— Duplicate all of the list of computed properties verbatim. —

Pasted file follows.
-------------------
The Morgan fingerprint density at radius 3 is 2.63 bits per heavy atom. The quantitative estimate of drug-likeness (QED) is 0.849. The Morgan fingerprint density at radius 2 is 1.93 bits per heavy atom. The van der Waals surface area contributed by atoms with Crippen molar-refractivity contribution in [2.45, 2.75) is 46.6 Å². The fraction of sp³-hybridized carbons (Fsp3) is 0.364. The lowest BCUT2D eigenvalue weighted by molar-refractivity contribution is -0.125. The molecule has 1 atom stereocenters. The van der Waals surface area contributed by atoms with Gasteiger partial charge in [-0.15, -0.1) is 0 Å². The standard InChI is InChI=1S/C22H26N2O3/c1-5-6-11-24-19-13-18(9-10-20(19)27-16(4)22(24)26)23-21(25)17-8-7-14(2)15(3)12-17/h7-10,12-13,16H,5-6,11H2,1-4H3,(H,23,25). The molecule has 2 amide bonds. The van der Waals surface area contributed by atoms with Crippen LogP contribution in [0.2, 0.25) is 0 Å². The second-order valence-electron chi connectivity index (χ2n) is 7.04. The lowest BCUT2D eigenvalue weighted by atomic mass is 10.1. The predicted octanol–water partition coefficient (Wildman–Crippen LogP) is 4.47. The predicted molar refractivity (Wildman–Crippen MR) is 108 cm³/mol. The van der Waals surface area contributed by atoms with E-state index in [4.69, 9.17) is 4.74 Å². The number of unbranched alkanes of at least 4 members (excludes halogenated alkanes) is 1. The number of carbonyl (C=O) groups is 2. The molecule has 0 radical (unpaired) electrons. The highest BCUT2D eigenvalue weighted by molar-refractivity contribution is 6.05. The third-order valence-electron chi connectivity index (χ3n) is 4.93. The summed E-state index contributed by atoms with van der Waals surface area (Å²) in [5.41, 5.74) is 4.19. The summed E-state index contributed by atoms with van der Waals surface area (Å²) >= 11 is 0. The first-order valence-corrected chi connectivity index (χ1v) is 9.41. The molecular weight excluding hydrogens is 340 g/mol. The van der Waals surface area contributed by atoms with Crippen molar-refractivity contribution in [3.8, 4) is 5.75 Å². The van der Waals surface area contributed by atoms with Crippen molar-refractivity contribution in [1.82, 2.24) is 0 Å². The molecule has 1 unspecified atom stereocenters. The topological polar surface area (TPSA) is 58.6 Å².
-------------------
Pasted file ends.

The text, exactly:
The Morgan fingerprint density at radius 3 is 2.63 bits per heavy atom. The quantitative estimate of drug-likeness (QED) is 0.849. The Morgan fingerprint density at radius 2 is 1.93 bits per heavy atom. The van der Waals surface area contributed by atoms with Crippen molar-refractivity contribution in [2.45, 2.75) is 46.6 Å². The fraction of sp³-hybridized carbons (Fsp3) is 0.364. The lowest BCUT2D eigenvalue weighted by molar-refractivity contribution is -0.125. The molecule has 1 atom stereocenters. The van der Waals surface area contributed by atoms with Gasteiger partial charge in [-0.15, -0.1) is 0 Å². The standard InChI is InChI=1S/C22H26N2O3/c1-5-6-11-24-19-13-18(9-10-20(19)27-16(4)22(24)26)23-21(25)17-8-7-14(2)15(3)12-17/h7-10,12-13,16H,5-6,11H2,1-4H3,(H,23,25). The molecule has 2 amide bonds. The van der Waals surface area contributed by atoms with Crippen LogP contribution in [0.2, 0.25) is 0 Å². The second-order valence-electron chi connectivity index (χ2n) is 7.04. The lowest BCUT2D eigenvalue weighted by atomic mass is 10.1. The predicted octanol–water partition coefficient (Wildman–Crippen LogP) is 4.47. The predicted molar refractivity (Wildman–Crippen MR) is 108 cm³/mol. The van der Waals surface area contributed by atoms with E-state index in [4.69, 9.17) is 4.74 Å². The number of unbranched alkanes of at least 4 members (excludes halogenated alkanes) is 1. The number of carbonyl (C=O) groups is 2. The molecule has 0 radical (unpaired) electrons. The highest BCUT2D eigenvalue weighted by molar-refractivity contribution is 6.05. The third-order valence-electron chi connectivity index (χ3n) is 4.93. The summed E-state index contributed by atoms with van der Waals surface area (Å²) in [5.41, 5.74) is 4.19. The summed E-state index contributed by atoms with van der Waals surface area (Å²) >= 11 is 0. The first-order valence-corrected chi connectivity index (χ1v) is 9.41. The molecular weight excluding hydrogens is 340 g/mol. The van der Waals surface area contributed by atoms with Crippen molar-refractivity contribution in [3.8, 4) is 5.75 Å². The van der Waals surface area contributed by atoms with Crippen molar-refractivity contribution in [1.82, 2.24) is 0 Å². The molecule has 1 unspecified atom stereocenters. The topological polar surface area (TPSA) is 58.6 Å².